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The Keoghs fraud rings and advocacy teams have helped Kent police to bring down a motor fraud ring spearheaded by a human trafficker, saving insurers an estimated £3.5 million.

Mohammed Sangak was sentenced to two years in prison for conspiring to defraud insurance companies and eight years for people trafficking following a five-week trial.

He was behind Essex Claims, which was investigated for 76 road traffic collisions and 322 intimated damages claims, 318 of which were defeated.

Keoghs formed Operation Mets in 2011 following the identification of 25 linked claims involving staged accidents and Essex Claims.

With the law firm’s investigation ongoing, a police operation investigating human trafficker Sangak uncovered documents depicting the details of supposed road traffic accidents, as well as photocopied identity documents relating to people involved in the accident claims, with further investigations revealing strong links between Sangak and Essex Claims.

Following the trial wins, senior barrister, Mark Stanger said: “To a large extent the smooth litigation process and positive outcomes were down to the joined-up approach of the Keoghs fraud rings and advocacy teams. This continuity ensured that upon the trials being twice adjourned by the court, there was no reduction in the quality of the defence and any duplication of costs was minimised.”

“Indeed, the sheer size and complexity of Operation Mets presented a real case management challenge, with the hard work of Stuart McFadyen helping ensure the trials were dealt with inside the one day time limit.”

Stuart McFadyen, senior litigator at Keoghs, added: “The trial wins were a fantastic culmination of what was an extremely complex, intelligence-led investigation. The fact that nearly 99% of the claims we investigated were defeated demonstrates the value of having accurate data and intelligence available to us. This not only helped us focus our time and effort where it was most effective, it also helped us minimise the costs for our insurer clients and, in turn, their customers.”

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Law firm Moore Blatch has added medical professional and neuro-trauma specialist Claire Salisbury to its major trauma service.

The major trauma service has developed to include the position of rehab coordinator, which Salisbury will fill to supplement the legal team’s existing knowledge and support clients who have sustained a major trauma through their rehabilitation and recovery.

Salisbury’s experience includes working as principal therapist for major trauma, including neuro-trauma, at St. George’s Hospital in London.

The creation of this new role follows analysis by Moore Blatch’s major trauma team that identified gaps in the rehabilitation provision for victims within the claims process, including under the Motor Insurers’ Bureau Untraced Driver’s Agreement and the Criminal Injuries Compensation Authority scheme.

More than 73% of Moore Blatch’s major trauma clients receive rehabilitation support under the Rehabilitation Code 2015 and the rehab coordinator role will ensure that the firm’s capability in this area is more extensive and consistent, irrespective of injury or claim type.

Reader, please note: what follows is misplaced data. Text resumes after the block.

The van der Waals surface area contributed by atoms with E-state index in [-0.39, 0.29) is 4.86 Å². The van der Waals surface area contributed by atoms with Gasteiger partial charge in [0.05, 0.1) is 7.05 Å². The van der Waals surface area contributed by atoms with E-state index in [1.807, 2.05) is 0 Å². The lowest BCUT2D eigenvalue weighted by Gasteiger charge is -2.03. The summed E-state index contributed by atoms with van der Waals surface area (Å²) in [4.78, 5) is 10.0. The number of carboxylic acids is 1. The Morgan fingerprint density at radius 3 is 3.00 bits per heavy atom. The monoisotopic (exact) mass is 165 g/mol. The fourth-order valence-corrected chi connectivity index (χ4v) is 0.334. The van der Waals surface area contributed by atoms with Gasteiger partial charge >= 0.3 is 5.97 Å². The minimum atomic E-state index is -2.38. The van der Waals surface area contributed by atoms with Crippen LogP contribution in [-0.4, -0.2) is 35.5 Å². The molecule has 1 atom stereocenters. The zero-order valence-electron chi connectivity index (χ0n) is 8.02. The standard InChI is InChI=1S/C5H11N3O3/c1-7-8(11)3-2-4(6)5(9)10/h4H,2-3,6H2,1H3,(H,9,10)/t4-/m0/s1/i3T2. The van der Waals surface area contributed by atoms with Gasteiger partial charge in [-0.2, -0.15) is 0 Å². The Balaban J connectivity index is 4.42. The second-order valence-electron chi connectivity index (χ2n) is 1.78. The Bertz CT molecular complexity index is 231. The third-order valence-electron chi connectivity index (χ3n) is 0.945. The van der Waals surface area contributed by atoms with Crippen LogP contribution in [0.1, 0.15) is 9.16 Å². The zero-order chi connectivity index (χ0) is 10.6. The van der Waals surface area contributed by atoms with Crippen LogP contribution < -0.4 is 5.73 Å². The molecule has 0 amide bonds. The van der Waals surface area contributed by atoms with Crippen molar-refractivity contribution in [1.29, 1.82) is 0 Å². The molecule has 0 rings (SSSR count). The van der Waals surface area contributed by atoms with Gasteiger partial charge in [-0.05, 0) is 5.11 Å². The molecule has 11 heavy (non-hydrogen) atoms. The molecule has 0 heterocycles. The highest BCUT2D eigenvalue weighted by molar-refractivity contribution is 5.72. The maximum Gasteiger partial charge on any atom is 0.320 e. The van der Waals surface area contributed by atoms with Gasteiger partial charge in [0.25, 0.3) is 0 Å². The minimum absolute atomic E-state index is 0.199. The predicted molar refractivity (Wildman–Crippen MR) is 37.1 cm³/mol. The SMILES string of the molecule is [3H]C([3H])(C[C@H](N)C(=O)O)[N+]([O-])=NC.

In her role, Salisbury will provide a number of services to Moore Blatch clients, including personalised support for families seeking to understand how the legal and rehab processes work together.

She will also supports clients through their rehabilitation and recovery, encouraging information sharing between clinicians, and liaising with case managers to ensure rehab and therapy assessments are fit for purpose.

Salisbury commented: “I am delighted to be joining the industry’s leading major trauma service. Having worked closely with the team during my time at St. George’s I know first-hand how important legal assistance is to victims who have suffered a major trauma.”

“Patients often ignore legal pathways, not fully understanding the support it can provide and I am pleased to be a further source of support for Moore Blatch’s clients, signposting services from the beginning to aid their long-term recovery.”

Trevor Sterling, partner for medical relations at Moore Blatch, said: “We are delighted to have Claire join our major trauma service. At Moore Blatch, we pride ourselves on providing major trauma victims with the rehabilitation and recovery support they require, improving medical outcomes and quality of life.”

“Claire’s role will ensure that our great team continues to provide unparalleled rehabilitative care and support for victims of catastrophic injuries, perfectly bridging the gap between solicitors, the NHS and the private sector to optimise our clients’ recovery.”

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Smart energy device maker Geo has launched a new solution to detect and deal with risks of water damage.

The connected water damage prevention system, Waterlock, promises to significantly reduce the risk and cost of water damage in the home following a leak or burst pipe, by detecting standing water, excess humidity and freezing conditions.